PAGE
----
More than 400 pieces of baseball memorabilia once inside Scottsdale’s famed Pink Pony Steakhouse and Saloon will be on the auction block Saturday, and a local historical organization has been given up to $5,000 to spend on items relating to the history of spring training in Arizona.

The auction, which begins 11 a.m. Saturday at the Antique Centre, 2012 N. Scottsdale Road, Scottsdale, is the second and last of two auctions that feature items from the 60-year-old restaurant that once was called “The Best Baseball Bar in America.”

The Mesa Historical Museum, which is in the second year of the ongoing exhibit “Play Ball: The Cactus League Experience,” recently was given $5,000 by Hunt Construction in Scottsdale to spend at the auction.

Among the items in the auction are caricatures of some of the players and customers who were regulars inside the bar rendered by Disney artist Don Barclay, vintage baseball photographs that once hung inside the restaurant frequented by Hall of Famers, baseball personalities and personalities during the spring training season and other items relating to baseball’s legends who ponied up to the bar or ate the restaurant’s trademark prime rib steaks while concocting trades on cocktail napkins.

Robert Johnson, who is project leader for the Play Ball exhibit, now housed at the Arizona Museum for Youth in Mesa, told the Tribune they are grateful for the contribution from Hunt, which can help the museum acquire items with local appeal.

“The goal is to preserve as much as we can relating to the history of spring training in Scottsdale and in Arizona,” said Johnson of Highground Public Affairs Consultants, who is the project leader for the Play Ball exhibit. “We’re looking for unique items that would grab people’s attention and stick out. We have a limited budget, so we’ll have to look over the list and see what would work well for us.”

Other items in the auction include a game-worn Nolan Ryan Texas Rangers jersey, autographed baseball bats and autographed vintage sports photographs of Hall of Famers such as Ted Williams, Joe Garagiola, Robin Yount and a May 17, 1982, issue of Sports Illustrated autographed by Gaylord Perry to mark his 300th victory. There are also autographed photos of NFL Hall of Famers Jim Brown and Joe Namath and a 1960s-era magazine cover signed by NBA Hall of Famer Bob Cousy.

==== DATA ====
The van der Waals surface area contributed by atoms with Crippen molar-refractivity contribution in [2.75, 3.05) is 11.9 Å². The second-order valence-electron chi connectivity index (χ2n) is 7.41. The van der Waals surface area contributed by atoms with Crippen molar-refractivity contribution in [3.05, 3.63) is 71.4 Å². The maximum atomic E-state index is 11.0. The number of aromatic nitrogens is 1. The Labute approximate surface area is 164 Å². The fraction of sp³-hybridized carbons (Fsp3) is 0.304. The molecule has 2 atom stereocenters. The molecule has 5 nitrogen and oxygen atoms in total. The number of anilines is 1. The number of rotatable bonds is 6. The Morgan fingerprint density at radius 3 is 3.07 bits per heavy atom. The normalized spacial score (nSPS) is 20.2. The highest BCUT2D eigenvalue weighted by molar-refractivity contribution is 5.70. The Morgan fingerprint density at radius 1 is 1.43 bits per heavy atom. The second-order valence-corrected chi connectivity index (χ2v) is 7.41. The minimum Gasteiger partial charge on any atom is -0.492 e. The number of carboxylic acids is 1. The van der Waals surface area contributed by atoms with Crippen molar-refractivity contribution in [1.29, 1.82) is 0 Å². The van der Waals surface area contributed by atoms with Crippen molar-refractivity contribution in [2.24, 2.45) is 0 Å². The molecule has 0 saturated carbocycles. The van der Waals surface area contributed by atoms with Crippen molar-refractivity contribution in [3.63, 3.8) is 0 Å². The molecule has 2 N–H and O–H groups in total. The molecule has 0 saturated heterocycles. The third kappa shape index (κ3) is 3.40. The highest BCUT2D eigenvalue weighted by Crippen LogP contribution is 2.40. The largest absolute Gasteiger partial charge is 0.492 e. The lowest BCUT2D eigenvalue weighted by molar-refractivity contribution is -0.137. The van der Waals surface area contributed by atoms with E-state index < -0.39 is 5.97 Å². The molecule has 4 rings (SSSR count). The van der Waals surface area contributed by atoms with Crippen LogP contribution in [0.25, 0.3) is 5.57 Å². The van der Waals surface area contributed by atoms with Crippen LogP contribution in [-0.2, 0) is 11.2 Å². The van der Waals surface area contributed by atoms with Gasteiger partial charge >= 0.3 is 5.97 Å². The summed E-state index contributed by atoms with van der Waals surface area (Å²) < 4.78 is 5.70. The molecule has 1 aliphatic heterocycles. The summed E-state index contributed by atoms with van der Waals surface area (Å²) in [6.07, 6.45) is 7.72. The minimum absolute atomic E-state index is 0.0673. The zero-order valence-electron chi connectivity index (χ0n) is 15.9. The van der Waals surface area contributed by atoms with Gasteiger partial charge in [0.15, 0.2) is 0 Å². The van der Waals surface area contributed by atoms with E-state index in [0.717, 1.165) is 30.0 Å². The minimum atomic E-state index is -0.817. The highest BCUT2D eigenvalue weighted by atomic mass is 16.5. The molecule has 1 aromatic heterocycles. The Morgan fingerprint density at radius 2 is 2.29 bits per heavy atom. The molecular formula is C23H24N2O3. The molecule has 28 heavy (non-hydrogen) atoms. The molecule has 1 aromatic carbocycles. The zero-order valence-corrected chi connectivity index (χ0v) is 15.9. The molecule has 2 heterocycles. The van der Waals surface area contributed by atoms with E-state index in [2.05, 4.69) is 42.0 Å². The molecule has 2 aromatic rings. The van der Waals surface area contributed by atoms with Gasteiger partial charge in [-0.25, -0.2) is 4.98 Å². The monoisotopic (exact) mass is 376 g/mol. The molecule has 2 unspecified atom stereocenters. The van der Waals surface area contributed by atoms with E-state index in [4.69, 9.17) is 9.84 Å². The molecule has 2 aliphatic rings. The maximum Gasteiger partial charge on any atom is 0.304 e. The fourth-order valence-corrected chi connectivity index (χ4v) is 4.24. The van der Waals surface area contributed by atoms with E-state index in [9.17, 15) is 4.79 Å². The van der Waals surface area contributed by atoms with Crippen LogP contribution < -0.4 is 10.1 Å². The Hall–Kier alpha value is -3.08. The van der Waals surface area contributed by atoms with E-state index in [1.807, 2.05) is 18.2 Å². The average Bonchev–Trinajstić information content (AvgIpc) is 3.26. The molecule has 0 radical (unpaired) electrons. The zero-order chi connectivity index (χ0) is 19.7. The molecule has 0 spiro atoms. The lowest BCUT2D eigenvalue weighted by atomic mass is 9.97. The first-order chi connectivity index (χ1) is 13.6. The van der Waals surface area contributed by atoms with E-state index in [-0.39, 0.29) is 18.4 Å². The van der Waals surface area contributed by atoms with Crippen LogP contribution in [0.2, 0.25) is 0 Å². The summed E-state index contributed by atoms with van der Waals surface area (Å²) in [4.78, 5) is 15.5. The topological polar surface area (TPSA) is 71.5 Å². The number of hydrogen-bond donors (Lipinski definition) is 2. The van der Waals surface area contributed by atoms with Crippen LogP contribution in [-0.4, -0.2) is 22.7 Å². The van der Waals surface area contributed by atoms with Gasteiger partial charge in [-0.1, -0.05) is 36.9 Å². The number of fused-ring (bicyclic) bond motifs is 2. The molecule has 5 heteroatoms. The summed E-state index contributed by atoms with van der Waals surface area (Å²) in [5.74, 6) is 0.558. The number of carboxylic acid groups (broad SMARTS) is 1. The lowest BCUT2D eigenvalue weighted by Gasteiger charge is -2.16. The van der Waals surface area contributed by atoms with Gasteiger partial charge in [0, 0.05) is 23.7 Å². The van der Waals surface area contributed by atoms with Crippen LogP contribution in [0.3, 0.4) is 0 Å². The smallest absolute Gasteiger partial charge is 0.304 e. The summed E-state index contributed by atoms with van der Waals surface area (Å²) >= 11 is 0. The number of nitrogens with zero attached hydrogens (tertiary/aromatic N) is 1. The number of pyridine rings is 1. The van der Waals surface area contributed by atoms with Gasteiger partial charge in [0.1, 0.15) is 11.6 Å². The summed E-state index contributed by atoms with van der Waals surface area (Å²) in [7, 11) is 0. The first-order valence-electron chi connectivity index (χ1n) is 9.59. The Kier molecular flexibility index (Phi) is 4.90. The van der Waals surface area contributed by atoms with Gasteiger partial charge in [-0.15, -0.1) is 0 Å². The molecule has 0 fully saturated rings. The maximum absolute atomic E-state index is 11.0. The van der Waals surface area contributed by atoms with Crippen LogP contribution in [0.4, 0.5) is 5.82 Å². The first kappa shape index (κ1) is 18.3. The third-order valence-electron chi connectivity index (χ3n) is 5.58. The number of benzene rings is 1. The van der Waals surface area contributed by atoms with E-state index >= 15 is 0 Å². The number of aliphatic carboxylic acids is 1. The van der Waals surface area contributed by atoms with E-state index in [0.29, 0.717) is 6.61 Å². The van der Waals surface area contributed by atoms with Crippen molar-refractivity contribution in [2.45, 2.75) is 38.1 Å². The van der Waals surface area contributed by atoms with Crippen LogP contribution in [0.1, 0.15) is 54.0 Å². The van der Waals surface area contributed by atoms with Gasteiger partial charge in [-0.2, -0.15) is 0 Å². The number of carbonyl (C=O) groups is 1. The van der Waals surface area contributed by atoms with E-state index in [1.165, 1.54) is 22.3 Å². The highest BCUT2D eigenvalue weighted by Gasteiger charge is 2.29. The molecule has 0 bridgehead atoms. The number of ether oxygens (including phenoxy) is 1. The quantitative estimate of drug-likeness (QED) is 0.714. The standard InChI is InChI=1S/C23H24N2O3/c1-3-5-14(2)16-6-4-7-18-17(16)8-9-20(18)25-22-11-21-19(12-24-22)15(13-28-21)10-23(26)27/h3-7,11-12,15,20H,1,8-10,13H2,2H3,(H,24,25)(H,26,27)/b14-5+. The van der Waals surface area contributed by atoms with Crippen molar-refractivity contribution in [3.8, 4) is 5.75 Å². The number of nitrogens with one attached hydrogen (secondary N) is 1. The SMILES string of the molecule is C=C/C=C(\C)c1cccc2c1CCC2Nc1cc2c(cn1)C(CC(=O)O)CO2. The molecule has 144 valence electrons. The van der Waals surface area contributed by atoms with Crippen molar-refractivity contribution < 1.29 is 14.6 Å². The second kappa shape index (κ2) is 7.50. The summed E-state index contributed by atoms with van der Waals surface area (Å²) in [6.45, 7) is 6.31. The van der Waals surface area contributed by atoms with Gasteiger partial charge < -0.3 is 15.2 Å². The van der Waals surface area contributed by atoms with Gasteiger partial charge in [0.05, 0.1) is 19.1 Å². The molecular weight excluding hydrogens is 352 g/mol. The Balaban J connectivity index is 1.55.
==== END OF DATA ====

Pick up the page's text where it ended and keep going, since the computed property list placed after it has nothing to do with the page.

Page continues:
Hunt Construction, a 67-year-old firm with offices throughout the U.S., has built numerous Major League ballparks and entertainment venues including Chase Field and US Airways Arena, both in Phoenix, Safeco Park in Seattle and The Great American Ballpark in Cincinnati.

The Play Ball project, dedicated to the history of spring training in Arizona, is projected to have its own museum within the next three to four years in Mesa. The $5,000 gift will help preserve some of the memorabilia so it would remain in the hands of a local organization and be viewed by the public, said Mike Gausden, an executive vice president for Hunt Construction.

“We couldn’t have done this without Hunt Construction,” Johnson said. “We’ll go after the items that make sense for the museum to have.”

The funds mark the second $5,000 donation Hunt Construction has provided for the Play Ball project, which is nearing its third phase, he said.

“I think it’s a good cause and I can’t think of a better place for the museum to be other than Mesa,” said Gausden, a Cubs fan who grew up in Chicago during an era when fans could buy a grandstand ticket to the games for $3 and when families watched games together on black-and-white TVs in their living rooms. Gausden also frequented the Pink Pony for about 30 years.

“Even in these tough economic times I thought the donation for this was a good decision,” Gausden added. “I’d hate to see these artifacts go somewhere where they couldn’t be displayed for the public. If the museum needs all of the $5,000, they have it to spend at the auction, but for whatever they don’t spend, they have the money to spend elsewhere for items at the museum.”

Gwen Briley, the former owner of the Pink Pony, and her husband, the late Charlie Briley, owned the restaurant for 60 years, but Gwen Briley closed it last year and sold it in May. The new owners, who bought it for $1.1 million, plan to re-open it in late October and keep most of the same menu items and some of the baseball memorabilia, including the home plate from the original Scottsdale Stadium.

The first of the two auctions held in connection to the Pink Pony on Aug. 15 featured some of the restaurant’s fixtures including rustic wooden wine barrels, a copper moonshine still that Charlie Briley brought from Scottsville, Ky. where he was from and an autographed Arizona Diamondbacks game-worn Randy Johnson jersey and a baseball park print signed by Mickey Mantle and Ted Williams.

As Johnson, Gausden and Bob Hart, also a vice president for Hunt Construction. looked through boxes of old spring training programs at the Antique Centre, they marveled at the advertisements in them, picturing some long-gone businesses in the Valley and some that have survived the decades.

“There’s really a lot of good stuff here,” Hart said. “It’s like going back in time.”

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